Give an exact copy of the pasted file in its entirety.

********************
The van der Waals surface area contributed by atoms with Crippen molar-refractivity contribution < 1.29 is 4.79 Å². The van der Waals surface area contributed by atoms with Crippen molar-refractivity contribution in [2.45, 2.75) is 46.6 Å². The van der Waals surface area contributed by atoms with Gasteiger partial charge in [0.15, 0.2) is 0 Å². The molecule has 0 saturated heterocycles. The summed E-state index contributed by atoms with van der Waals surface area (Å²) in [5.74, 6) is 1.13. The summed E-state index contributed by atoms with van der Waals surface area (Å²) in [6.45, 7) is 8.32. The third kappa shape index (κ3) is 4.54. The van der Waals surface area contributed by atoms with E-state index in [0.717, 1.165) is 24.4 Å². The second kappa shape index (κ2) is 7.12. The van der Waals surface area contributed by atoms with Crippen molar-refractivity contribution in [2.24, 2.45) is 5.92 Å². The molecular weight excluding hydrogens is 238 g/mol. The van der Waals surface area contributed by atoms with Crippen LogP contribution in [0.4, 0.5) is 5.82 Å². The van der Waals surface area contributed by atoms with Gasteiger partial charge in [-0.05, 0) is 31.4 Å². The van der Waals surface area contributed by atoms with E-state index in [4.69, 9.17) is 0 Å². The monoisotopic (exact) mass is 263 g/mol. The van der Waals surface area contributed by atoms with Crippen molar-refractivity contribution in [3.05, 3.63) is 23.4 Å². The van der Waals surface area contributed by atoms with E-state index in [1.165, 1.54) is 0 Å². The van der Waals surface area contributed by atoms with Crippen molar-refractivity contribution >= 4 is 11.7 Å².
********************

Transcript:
The van der Waals surface area contributed by atoms with Crippen molar-refractivity contribution < 1.29 is 4.79 Å². The van der Waals surface area contributed by atoms with Crippen molar-refractivity contribution in [2.45, 2.75) is 46.6 Å². The van der Waals surface area contributed by atoms with Gasteiger partial charge in [0.15, 0.2) is 0 Å². The molecule has 0 saturated heterocycles. The summed E-state index contributed by atoms with van der Waals surface area (Å²) in [5.74, 6) is 1.13. The summed E-state index contributed by atoms with van der Waals surface area (Å²) in [6.45, 7) is 8.32. The third kappa shape index (κ3) is 4.54. The van der Waals surface area contributed by atoms with E-state index in [0.717, 1.165) is 24.4 Å². The second kappa shape index (κ2) is 7.12. The van der Waals surface area contributed by atoms with Crippen molar-refractivity contribution in [2.24, 2.45) is 5.92 Å². The molecular weight excluding hydrogens is 238 g/mol. The van der Waals surface area contributed by atoms with Crippen LogP contribution in [0.4, 0.5) is 5.82 Å². The van der Waals surface area contributed by atoms with Gasteiger partial charge in [-0.05, 0) is 31.4 Å². The van der Waals surface area contributed by atoms with E-state index in [4.69, 9.17) is 0 Å². The monoisotopic (exact) mass is 263 g/mol. The van der Waals surface area contributed by atoms with Crippen molar-refractivity contribution in [3.05, 3.63) is 23.4 Å². The van der Waals surface area contributed by atoms with E-state index in [1.165, 1.54) is 0 Å². The van der Waals surface area contributed by atoms with Crippen molar-refractivity contribution >= 4 is 11.7 Å².